Sunday Times Review (paywalled)

The story revolves around the Drumm brothers Will, Brian and Luke, and opens with all three attending a funeral — “although one of us was in a coffin”. Neither of the two living siblings is a suspect for the death, but both of the unidentified survivors feel it has turned out for the best. So how did a family of affluent Dublin southsiders reach this point?

Nugent divides the narrative into three sections, each taking the perspective of a different brother, zigzagging backwards and forwards in time, covering incidents and indiscretions throughout their lives. Born in 1968, Will is the bullish eldest brother, his mother’s darling. When his dowdy brother Brian brings his exotic American co-worker Susan home for dinner, it’s the better-looking, more confident Will who ends up dating her within a few weeks. An accidental pregnancy means the couple are soon married, but their daughter Daisy is a delight.

Will’s abundance of confidence is a boon in his professional life, as he forges a career in the movie industry, where he prefers to pull the strings as a producer because “directors are just hired hands”. Alas, that self-confidence also comes with an enormous sense of entitlement, and Will carelessly hurts everyone around him due to his self-centredness.

Next comes Luke, the sensitive, obsessive youngest brother. Closest to his father, who dies when the children are teenagers, Luke is maniacally religious as a boy, carving out his own stigmata to pose as Jesus for Halloween. Somehow, though, he stumbles into a pop career, dropping out of university when his solo act takes off. However, music stardom and its associated hedonistic lifestyle are not a good fit for the psychically fragile Luke, who battles with manic depression, personified in the form of a ghost baby he sees in his blackest periods. Yet the youngest brother is like a ghost himself, barely present as he drifts in and out of people’s lives in a narcotic fugue, needing rescue every time he implodes.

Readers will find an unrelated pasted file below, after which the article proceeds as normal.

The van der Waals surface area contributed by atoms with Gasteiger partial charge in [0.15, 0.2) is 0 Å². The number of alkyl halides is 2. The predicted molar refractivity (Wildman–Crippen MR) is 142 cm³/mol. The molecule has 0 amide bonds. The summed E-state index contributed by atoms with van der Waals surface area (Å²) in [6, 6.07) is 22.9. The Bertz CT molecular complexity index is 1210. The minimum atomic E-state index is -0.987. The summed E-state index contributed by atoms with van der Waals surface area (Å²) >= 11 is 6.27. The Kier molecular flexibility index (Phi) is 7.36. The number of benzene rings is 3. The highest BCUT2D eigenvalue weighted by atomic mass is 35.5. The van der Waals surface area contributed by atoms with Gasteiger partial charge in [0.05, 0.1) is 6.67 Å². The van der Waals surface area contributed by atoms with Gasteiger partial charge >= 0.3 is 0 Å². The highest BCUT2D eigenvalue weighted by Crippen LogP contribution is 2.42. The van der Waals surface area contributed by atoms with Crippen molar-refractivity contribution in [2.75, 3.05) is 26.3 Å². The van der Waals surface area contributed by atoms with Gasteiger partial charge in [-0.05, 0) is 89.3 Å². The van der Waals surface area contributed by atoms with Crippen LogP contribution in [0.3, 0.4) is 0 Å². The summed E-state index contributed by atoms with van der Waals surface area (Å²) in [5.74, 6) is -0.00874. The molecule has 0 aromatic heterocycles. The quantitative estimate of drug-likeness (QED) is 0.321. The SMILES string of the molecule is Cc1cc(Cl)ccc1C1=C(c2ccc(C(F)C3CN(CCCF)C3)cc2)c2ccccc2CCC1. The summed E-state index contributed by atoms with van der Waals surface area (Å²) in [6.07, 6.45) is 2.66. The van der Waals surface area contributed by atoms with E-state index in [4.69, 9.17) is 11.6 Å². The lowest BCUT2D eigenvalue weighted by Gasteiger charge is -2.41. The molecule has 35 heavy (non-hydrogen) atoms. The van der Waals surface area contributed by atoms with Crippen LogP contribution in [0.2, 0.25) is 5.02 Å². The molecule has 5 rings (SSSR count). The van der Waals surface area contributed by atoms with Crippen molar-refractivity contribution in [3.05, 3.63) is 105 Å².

Finally, we come to Brian, the overlooked, overshadowed middle child. While his brothers are big noises in the film and music industries, he ekes out a precarious living as a teacher — before taking over as manager of Luke’s music career just as that star starts to fade. He never forgives Will for stealing Susan, but despite his bitterness remains the most grounded of the three brothers. Only Brian is clear-eyed enough to note: “We all knew the experience scarred him deeply, but it was one of our family’s little cruelties to revisit it, often.”

Despite this, he is nearly as blind to his own faults as his brothers are to theirs.

Nugent builds her narrative skillfully, with the ellipses in each brother’s account gradually filled in by the ensuing tales. All their psychologies are incisively laid out, consistent and layered across all sections, while she also develops a fourth critical character: Mum.

A northsider who became a showband star, the boys’ mother married up when she met their father, but now refuses to acknowledge most of her side of the family while simultaneously denigrating her husband for being so much older than she is. Flighty, vain and seemingly every bit as self-centered as her eldest son, she has no trouble picking favourites, and the vagaries of her love cast a deep shadow over her boys’ lives.

Yet nobody is a mere cliché in Nugent’s clear, propulsive writing, and the author masterfully unveils the damage and hurt behind every motivation, and the petty resentments, delusions and carelessness that lie behind every nick and cut the family members inflict upon one another over the four decades of her tale.

Nugent has won four Irish Book Awards for her previous three novels; it would be a cruelty to deny her further honours for her fourth.